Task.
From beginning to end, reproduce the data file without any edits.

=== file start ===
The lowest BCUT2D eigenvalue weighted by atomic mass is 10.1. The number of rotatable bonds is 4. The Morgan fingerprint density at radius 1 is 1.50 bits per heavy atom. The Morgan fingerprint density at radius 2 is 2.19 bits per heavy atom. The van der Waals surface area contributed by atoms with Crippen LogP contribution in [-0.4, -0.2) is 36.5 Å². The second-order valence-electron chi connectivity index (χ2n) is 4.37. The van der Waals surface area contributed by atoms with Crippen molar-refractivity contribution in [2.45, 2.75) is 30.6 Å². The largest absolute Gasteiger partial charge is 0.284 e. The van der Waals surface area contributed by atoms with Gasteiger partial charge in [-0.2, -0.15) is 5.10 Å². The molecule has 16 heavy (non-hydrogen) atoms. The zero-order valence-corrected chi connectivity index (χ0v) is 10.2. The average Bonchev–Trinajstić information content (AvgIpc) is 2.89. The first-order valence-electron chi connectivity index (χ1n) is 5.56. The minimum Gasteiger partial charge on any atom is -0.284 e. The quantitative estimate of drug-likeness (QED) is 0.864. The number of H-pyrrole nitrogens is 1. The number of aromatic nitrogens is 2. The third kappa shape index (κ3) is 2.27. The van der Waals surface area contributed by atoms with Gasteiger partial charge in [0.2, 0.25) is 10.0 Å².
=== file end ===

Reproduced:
The lowest BCUT2D eigenvalue weighted by atomic mass is 10.1. The number of rotatable bonds is 4. The Morgan fingerprint density at radius 1 is 1.50 bits per heavy atom. The Morgan fingerprint density at radius 2 is 2.19 bits per heavy atom. The van der Waals surface area contributed by atoms with Crippen LogP contribution in [-0.4, -0.2) is 36.5 Å². The second-order valence-electron chi connectivity index (χ2n) is 4.37. The van der Waals surface area contributed by atoms with Crippen molar-refractivity contribution in [2.45, 2.75) is 30.6 Å². The largest absolute Gasteiger partial charge is 0.284 e. The van der Waals surface area contributed by atoms with Gasteiger partial charge in [-0.2, -0.15) is 5.10 Å². The molecule has 16 heavy (non-hydrogen) atoms. The zero-order valence-corrected chi connectivity index (χ0v) is 10.2. The average Bonchev–Trinajstić information content (AvgIpc) is 2.89. The first-order valence-electron chi connectivity index (χ1n) is 5.56. The minimum Gasteiger partial charge on any atom is -0.284 e. The quantitative estimate of drug-likeness (QED) is 0.864. The number of H-pyrrole nitrogens is 1. The number of aromatic nitrogens is 2. The third kappa shape index (κ3) is 2.27. The van der Waals surface area contributed by atoms with Gasteiger partial charge in [0.2, 0.25) is 10.0 Å².